More latterly, what with the economic crisis, the continuing fallout from Covid 19 and the hollowing-out of local authorities and public services by central government, everything feels more fragmentary and lacking leadership and direction. There’s lots of talk but taking action seems too difficult. We feel powerless and we are bitterly divided over many issues.

But at its best, BCDP/BI could bring everyone together for things that made us all feel like Bristolians, not just people who happened to live there.

We all thought the Centre for the Performing Arts, aka The Harbourside Centre, was a great idea. Everyone liked the 200th celebrations of Brunel’s birthday.

You can argue about BCDP/BI’s achievements, but for my money one of its most inspired moves was to celebrate the centenary of aviation in Bristol. Aerospace was something a lot of middle-class blow-ins with humanities degrees didn’t get and never paid any attention to. But it’s been paying a lot of the city’s bills since 1910.

Likewise, the project on council housing in 2019 reached deep into the real Bristol. It created a fantastic buzz in many places; in Sea Mills, for instance, it gave us a community museum in a phone box.

BCDP/BI gave me some wonderful opportunities. I worked with two brilliant artists on some comics, including a graphic novel-style history of Bristol which ran to 85,000 copies which were given away free.

This alone provided a couple of priceless moments; my children’s schoolmates liked it, so my kids respected me for a day, which was nice. I also heard from a woman in her mid-40s who was very dyslexic and said it was the first book she had ever managed to read from cover to cover as an adult. Try and imagine how wonderful it felt to hear that. Especially since I’d put so many words in that purists protested that it wasn’t a ‘proper’ comic at all.

I’m grateful to Bristol Ideas for many other things, particularly the numerous opportunities to pontificate in person, in print and online about Bristol past and present.

In more than 30 years, there were bound to be some big disappointments: the Arts Council pulling the plug on The Harbourside Centre and our failure to win European Capital of Culture status.

I had might-have-beens of my own. Bristol Ideas commissioned artist Simon Gurr and me to do a biography in comic form of Charles Darwin. My agent was all set up to do us a mortgage-paying-off-money deal for the global rights, but then the world economy went pear-shaped. Still, spilt milk, eh? But it has been re-published in American, Spanish, Portuguese and Korean (South, obvs) editions, which is pretty cool.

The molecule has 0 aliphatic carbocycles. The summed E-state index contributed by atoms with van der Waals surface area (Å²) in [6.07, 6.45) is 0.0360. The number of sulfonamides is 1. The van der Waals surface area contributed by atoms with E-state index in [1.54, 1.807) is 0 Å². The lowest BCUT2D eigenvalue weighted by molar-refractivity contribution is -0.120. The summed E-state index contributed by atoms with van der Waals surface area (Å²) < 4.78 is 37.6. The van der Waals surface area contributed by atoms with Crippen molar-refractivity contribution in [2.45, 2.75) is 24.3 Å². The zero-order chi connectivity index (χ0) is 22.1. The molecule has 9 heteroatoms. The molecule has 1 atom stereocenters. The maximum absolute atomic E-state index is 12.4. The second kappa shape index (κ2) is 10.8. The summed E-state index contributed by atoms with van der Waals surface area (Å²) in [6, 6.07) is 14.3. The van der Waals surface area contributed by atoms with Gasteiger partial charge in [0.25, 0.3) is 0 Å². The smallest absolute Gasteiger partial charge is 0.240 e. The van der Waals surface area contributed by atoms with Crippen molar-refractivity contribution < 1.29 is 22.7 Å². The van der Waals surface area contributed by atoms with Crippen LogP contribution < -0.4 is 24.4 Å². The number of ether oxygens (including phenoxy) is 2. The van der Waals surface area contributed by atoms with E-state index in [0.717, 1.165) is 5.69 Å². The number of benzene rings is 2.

Some of the books written by Eugene Byrne published by Bristol Ideas.

But that’s just me. In its time, BCDP/BI launched and supported no end of creative careers. It brought artists and writers of every kind together for some wonderful collaborations which would not have happened otherwise. The shame of BCDP/BI folding is that actually we need that earlier strategic thinking about culture more than ever right now. Sure, we also need schools, hospitals, affordable housing, public transport, living wages, sustainable growth etc, etc, etc…

But it was never either/or. We need it all. And culture in the broadest sense – not just plays, art galleries and orchestral concerts, but cinemas, pubs, clubs, books and magazines – adds to a community’s prosperity and wellbeing.

The history, the entertainment and arts, the tales we tell, the way we tell them, the way we think, the things we argue about… these are all part of who we are. They’re what makes a place somewhere and not just anywhere, and that’s what BCDP/BI did. We’d have had a lot less zeitgeist without it.

Eugene Byrne is a Bristol-based author, historian and journalist. He has written several books on Bristol’s history, including The Bristol Story  (with artist Simon Gurr) and a brief history of council housing in Bristol (with artist Anthony Forbes). He edits the Bristol Post’s ‘Bristol Times’ local history pull-out.

This essay is taken from Our Project Was the City: Bristol Ideas 1992-2024, published May 2024.